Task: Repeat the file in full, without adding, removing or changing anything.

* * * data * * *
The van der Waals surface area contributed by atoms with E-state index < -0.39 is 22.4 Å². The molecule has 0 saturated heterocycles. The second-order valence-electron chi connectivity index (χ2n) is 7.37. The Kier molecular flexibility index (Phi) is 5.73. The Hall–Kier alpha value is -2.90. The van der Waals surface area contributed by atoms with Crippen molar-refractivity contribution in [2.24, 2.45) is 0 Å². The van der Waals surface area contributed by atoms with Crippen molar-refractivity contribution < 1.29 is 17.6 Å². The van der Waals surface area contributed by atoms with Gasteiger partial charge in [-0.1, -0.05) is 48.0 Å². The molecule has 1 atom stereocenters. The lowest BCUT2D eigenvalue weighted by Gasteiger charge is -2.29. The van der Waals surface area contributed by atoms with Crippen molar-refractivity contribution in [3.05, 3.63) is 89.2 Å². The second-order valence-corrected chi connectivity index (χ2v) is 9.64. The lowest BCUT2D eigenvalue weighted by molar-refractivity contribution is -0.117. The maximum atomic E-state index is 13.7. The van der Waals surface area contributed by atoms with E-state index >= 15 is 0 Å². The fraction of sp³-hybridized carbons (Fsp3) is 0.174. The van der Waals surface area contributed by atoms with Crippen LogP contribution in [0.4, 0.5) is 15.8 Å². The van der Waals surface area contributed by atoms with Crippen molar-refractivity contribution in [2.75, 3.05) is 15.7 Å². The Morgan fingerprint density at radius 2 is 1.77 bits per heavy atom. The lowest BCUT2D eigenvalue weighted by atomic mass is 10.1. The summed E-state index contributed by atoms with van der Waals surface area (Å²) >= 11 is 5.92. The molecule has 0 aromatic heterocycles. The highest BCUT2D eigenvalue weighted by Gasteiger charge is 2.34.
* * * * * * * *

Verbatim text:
The van der Waals surface area contributed by atoms with E-state index < -0.39 is 22.4 Å². The molecule has 0 saturated heterocycles. The second-order valence-electron chi connectivity index (χ2n) is 7.37. The Kier molecular flexibility index (Phi) is 5.73. The Hall–Kier alpha value is -2.90. The van der Waals surface area contributed by atoms with Crippen molar-refractivity contribution in [2.24, 2.45) is 0 Å². The van der Waals surface area contributed by atoms with Crippen molar-refractivity contribution < 1.29 is 17.6 Å². The van der Waals surface area contributed by atoms with Gasteiger partial charge in [-0.1, -0.05) is 48.0 Å². The molecule has 1 atom stereocenters. The lowest BCUT2D eigenvalue weighted by Gasteiger charge is -2.29. The van der Waals surface area contributed by atoms with Crippen molar-refractivity contribution in [3.05, 3.63) is 89.2 Å². The second-order valence-corrected chi connectivity index (χ2v) is 9.64. The lowest BCUT2D eigenvalue weighted by molar-refractivity contribution is -0.117. The maximum atomic E-state index is 13.7. The van der Waals surface area contributed by atoms with E-state index >= 15 is 0 Å². The fraction of sp³-hybridized carbons (Fsp3) is 0.174. The van der Waals surface area contributed by atoms with Crippen LogP contribution in [0.4, 0.5) is 15.8 Å². The van der Waals surface area contributed by atoms with Crippen molar-refractivity contribution in [2.75, 3.05) is 15.7 Å². The Morgan fingerprint density at radius 2 is 1.77 bits per heavy atom. The lowest BCUT2D eigenvalue weighted by atomic mass is 10.1. The summed E-state index contributed by atoms with van der Waals surface area (Å²) >= 11 is 5.92. The molecule has 0 aromatic heterocycles. The highest BCUT2D eigenvalue weighted by Gasteiger charge is 2.34.